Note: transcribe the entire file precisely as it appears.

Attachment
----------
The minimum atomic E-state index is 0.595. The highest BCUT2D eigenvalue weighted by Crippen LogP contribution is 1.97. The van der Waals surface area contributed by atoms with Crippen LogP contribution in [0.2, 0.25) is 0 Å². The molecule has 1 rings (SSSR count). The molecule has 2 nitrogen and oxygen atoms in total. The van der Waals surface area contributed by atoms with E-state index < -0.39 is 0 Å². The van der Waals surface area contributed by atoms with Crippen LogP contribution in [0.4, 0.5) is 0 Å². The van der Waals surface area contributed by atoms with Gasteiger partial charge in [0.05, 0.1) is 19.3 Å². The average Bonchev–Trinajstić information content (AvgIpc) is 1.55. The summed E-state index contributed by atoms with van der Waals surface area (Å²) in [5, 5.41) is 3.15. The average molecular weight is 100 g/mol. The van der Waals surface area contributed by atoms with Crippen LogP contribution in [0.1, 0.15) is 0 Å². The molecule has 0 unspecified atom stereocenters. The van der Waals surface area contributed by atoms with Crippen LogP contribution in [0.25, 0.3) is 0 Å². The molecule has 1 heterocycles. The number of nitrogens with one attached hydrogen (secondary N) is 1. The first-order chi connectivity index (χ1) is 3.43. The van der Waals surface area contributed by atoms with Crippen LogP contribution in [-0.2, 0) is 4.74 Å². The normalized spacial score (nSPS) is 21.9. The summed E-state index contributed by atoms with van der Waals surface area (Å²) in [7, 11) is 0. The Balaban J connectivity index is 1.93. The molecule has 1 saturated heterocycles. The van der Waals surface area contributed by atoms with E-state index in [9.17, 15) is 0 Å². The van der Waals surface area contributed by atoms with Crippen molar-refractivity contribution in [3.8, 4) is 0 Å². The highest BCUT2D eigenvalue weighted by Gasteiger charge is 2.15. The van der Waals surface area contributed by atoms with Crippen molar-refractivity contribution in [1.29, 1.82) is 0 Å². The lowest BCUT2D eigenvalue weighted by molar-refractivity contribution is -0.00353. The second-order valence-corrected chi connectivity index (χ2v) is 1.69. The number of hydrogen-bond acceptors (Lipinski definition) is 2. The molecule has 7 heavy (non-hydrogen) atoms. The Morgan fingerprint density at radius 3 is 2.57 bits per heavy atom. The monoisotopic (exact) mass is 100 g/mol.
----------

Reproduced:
The minimum atomic E-state index is 0.595. The highest BCUT2D eigenvalue weighted by Crippen LogP contribution is 1.97. The van der Waals surface area contributed by atoms with Crippen LogP contribution in [0.2, 0.25) is 0 Å². The molecule has 1 rings (SSSR count). The molecule has 2 nitrogen and oxygen atoms in total. The van der Waals surface area contributed by atoms with E-state index < -0.39 is 0 Å². The van der Waals surface area contributed by atoms with Crippen LogP contribution in [0.4, 0.5) is 0 Å². The van der Waals surface area contributed by atoms with Gasteiger partial charge in [0.05, 0.1) is 19.3 Å². The average Bonchev–Trinajstić information content (AvgIpc) is 1.55. The summed E-state index contributed by atoms with van der Waals surface area (Å²) in [5, 5.41) is 3.15. The average molecular weight is 100 g/mol. The van der Waals surface area contributed by atoms with Crippen LogP contribution in [0.1, 0.15) is 0 Å². The molecule has 0 unspecified atom stereocenters. The van der Waals surface area contributed by atoms with Crippen LogP contribution in [0.25, 0.3) is 0 Å². The molecule has 1 heterocycles. The number of nitrogens with one attached hydrogen (secondary N) is 1. The first-order chi connectivity index (χ1) is 3.43. The van der Waals surface area contributed by atoms with Crippen LogP contribution in [-0.2, 0) is 4.74 Å². The normalized spacial score (nSPS) is 21.9. The summed E-state index contributed by atoms with van der Waals surface area (Å²) in [7, 11) is 0. The Balaban J connectivity index is 1.93. The molecule has 1 saturated heterocycles. The van der Waals surface area contributed by atoms with E-state index in [9.17, 15) is 0 Å². The van der Waals surface area contributed by atoms with Crippen molar-refractivity contribution in [3.8, 4) is 0 Å². The highest BCUT2D eigenvalue weighted by Gasteiger charge is 2.15. The van der Waals surface area contributed by atoms with Crippen molar-refractivity contribution in [1.29, 1.82) is 0 Å². The lowest BCUT2D eigenvalue weighted by molar-refractivity contribution is -0.00353. The second-order valence-corrected chi connectivity index (χ2v) is 1.69. The number of hydrogen-bond acceptors (Lipinski definition) is 2. The molecule has 7 heavy (non-hydrogen) atoms. The Morgan fingerprint density at radius 3 is 2.57 bits per heavy atom. The monoisotopic (exact) mass is 100 g/mol.